olympus pen f

Olympus Pen F

For wholly emotional reasons I’m now the proud owner of a copy of the Olympus Pen F. Well, that and the fact B & H Photography had an open box copy marked down about $300 from the standard MSRP. In other words, money and emotion conspired together to convince me I needed a copy. Whatever. It arrived Monday 31 July and I’ve been bopping around with it since it was delivered. Even though it was an open box sale from B&H, it was in superb like-new condition.

So far the camera has been a real pleaser of a camera, in so many ways both small and large. Where to start?

  1. I spent a little extra and got the ECG-4 to go along with the body. Once attached it’s been on ever since. There’s a big hole at the bottom over the battery/memory card door that allows easy access for me. Holding the whole assemblage, my right index finger tip falls perfectly over the top angle, while the rest of my hand wraps comfortably around the right side. My right thumb tip fits perfectly on the back.
  2. The fit and finish are immaculate. The exterior paint coating is a satin finish. With a contemporary µ4:3rds black lens affixed to the front it looks gorgeous. It’s the kind of camera that begs to be use for photography.
  3. I worked for an Atlanta camera store in the mid-1970s called Wallis Kamera Haus. The owner, Bill Wallis, sold high-end bespoke Nikon, Rollei, and Leica cameras. Especially Leica. I was a darkroom rat developing and printing customer’s Leica exposed B&W film (primarily Ilford, and printed on Ilford papers). When I could come out I used to handle some of the Leicas in the store to see what all the fuss was about, M-2s and M-3s primarily, and when they began to show up, early M-4s. We also had a few of the CLs on the shelf. I certainly wanted to own and use a Leica (and the petite, jewel-like 35mm f/2 Summicron) but I wasn’t earning enough to buy any of what was being sold. The Pen F strongly reminds me of those M-4s and the CLs, both in looks and in overall quality.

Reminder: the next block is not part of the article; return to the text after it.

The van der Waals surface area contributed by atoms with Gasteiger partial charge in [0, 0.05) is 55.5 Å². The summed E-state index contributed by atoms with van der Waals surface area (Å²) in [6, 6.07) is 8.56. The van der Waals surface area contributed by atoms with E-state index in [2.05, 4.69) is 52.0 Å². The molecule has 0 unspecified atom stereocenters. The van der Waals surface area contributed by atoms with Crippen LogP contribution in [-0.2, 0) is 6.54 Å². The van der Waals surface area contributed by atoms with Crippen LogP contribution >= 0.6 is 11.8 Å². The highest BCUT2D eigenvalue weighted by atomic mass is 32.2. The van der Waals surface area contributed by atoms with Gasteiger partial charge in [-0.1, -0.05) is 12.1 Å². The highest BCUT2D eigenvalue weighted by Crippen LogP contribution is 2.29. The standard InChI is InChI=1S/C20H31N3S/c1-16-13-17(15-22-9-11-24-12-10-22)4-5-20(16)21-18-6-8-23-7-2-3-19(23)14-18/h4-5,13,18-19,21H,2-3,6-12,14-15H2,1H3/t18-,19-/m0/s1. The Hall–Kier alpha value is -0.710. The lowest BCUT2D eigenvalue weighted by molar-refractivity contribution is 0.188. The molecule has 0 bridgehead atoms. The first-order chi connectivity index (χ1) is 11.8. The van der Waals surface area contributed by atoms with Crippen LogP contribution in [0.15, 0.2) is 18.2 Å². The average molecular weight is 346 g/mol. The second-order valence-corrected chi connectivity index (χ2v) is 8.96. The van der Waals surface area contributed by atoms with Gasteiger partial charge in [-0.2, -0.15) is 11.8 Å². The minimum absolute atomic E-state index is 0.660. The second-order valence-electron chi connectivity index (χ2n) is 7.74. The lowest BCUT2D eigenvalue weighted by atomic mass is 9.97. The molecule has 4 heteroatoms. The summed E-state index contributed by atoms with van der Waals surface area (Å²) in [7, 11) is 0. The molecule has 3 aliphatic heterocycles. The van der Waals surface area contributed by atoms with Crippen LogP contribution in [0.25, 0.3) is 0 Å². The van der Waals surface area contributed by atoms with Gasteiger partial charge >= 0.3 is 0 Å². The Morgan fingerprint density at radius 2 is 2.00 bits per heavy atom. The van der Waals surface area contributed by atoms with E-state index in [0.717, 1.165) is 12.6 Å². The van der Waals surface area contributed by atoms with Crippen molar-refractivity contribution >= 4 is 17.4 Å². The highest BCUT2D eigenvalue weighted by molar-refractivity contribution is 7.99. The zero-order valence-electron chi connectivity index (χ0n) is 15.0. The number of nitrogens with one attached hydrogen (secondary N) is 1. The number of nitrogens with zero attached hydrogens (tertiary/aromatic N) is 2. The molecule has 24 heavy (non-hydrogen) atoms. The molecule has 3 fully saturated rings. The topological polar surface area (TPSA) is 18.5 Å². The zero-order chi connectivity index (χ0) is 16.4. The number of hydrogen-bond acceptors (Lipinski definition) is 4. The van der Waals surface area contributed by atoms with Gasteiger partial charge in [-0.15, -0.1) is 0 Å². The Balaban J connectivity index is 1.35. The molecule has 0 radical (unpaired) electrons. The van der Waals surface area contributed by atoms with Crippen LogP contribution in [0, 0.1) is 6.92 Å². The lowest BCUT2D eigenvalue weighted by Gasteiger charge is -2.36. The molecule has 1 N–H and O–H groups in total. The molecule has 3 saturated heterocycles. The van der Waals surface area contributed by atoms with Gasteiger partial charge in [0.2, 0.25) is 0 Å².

4. And since we’re writing about past cameras, it brings back pleasant memories of my first 35mm camera, the Yashica Electro 35 GSN from the early 1970s, and my first Olympus digital camera, the FourThirds E-300 from 2006. All of that is a Good Thing.
  5. The shutter is divine. I trip the shutter and I can barely hear it, such a quick light snick. My E-M5s sound more drawn out and louder by comparison.
  6. Focusing. Regardless of what lens I attach, focusing seems more precise and quicker. Coupled with the “light” shutter, I believe the Pen F is producing very sharp images, perhaps even sharper than the E-M5 (and the E-M5 is no slouch in this area).
  7. Image quality. I can’t honestly tell after such a limited time if the extra four megapixels of the Pen F’s 20MP sensor makes a visible difference over the E-M5’s 16MP sensor, but I have noted that the colors seem, well, more “natural” coming straight out of the camera.